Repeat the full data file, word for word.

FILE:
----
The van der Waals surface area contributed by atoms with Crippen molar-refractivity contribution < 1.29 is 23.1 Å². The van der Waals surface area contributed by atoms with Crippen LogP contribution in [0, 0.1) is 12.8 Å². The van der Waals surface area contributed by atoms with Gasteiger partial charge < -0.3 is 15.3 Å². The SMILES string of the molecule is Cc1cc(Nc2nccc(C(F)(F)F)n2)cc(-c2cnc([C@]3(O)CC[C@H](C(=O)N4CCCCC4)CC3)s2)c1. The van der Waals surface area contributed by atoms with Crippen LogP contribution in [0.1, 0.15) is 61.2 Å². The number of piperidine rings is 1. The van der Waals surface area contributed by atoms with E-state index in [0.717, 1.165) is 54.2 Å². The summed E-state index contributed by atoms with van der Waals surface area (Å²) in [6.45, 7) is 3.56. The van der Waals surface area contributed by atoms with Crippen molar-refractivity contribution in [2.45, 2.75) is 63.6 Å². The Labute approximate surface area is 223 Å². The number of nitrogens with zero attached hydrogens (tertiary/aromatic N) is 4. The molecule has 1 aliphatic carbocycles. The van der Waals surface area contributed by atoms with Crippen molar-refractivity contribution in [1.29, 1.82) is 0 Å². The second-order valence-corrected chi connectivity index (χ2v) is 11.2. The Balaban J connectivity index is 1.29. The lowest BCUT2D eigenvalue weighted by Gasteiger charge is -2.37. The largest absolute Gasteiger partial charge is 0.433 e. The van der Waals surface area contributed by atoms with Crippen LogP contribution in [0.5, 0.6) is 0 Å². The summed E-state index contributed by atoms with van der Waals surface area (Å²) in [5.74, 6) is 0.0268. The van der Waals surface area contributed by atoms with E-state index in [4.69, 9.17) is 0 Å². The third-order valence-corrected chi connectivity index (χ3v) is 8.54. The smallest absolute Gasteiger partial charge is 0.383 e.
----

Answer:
The van der Waals surface area contributed by atoms with Crippen molar-refractivity contribution < 1.29 is 23.1 Å². The van der Waals surface area contributed by atoms with Crippen LogP contribution in [0, 0.1) is 12.8 Å². The van der Waals surface area contributed by atoms with Gasteiger partial charge < -0.3 is 15.3 Å². The SMILES string of the molecule is Cc1cc(Nc2nccc(C(F)(F)F)n2)cc(-c2cnc([C@]3(O)CC[C@H](C(=O)N4CCCCC4)CC3)s2)c1. The van der Waals surface area contributed by atoms with Crippen LogP contribution in [0.1, 0.15) is 61.2 Å². The number of piperidine rings is 1. The van der Waals surface area contributed by atoms with E-state index in [0.717, 1.165) is 54.2 Å². The summed E-state index contributed by atoms with van der Waals surface area (Å²) in [6.45, 7) is 3.56. The van der Waals surface area contributed by atoms with Crippen molar-refractivity contribution in [2.45, 2.75) is 63.6 Å². The Labute approximate surface area is 223 Å². The number of nitrogens with zero attached hydrogens (tertiary/aromatic N) is 4. The molecule has 1 aliphatic carbocycles. The van der Waals surface area contributed by atoms with Crippen molar-refractivity contribution in [1.29, 1.82) is 0 Å². The second-order valence-corrected chi connectivity index (χ2v) is 11.2. The Balaban J connectivity index is 1.29. The lowest BCUT2D eigenvalue weighted by Gasteiger charge is -2.37. The largest absolute Gasteiger partial charge is 0.433 e. The van der Waals surface area contributed by atoms with Crippen LogP contribution in [0.5, 0.6) is 0 Å². The summed E-state index contributed by atoms with van der Waals surface area (Å²) in [5.74, 6) is 0.0268. The van der Waals surface area contributed by atoms with E-state index in [4.69, 9.17) is 0 Å². The third-order valence-corrected chi connectivity index (χ3v) is 8.54. The smallest absolute Gasteiger partial charge is 0.383 e.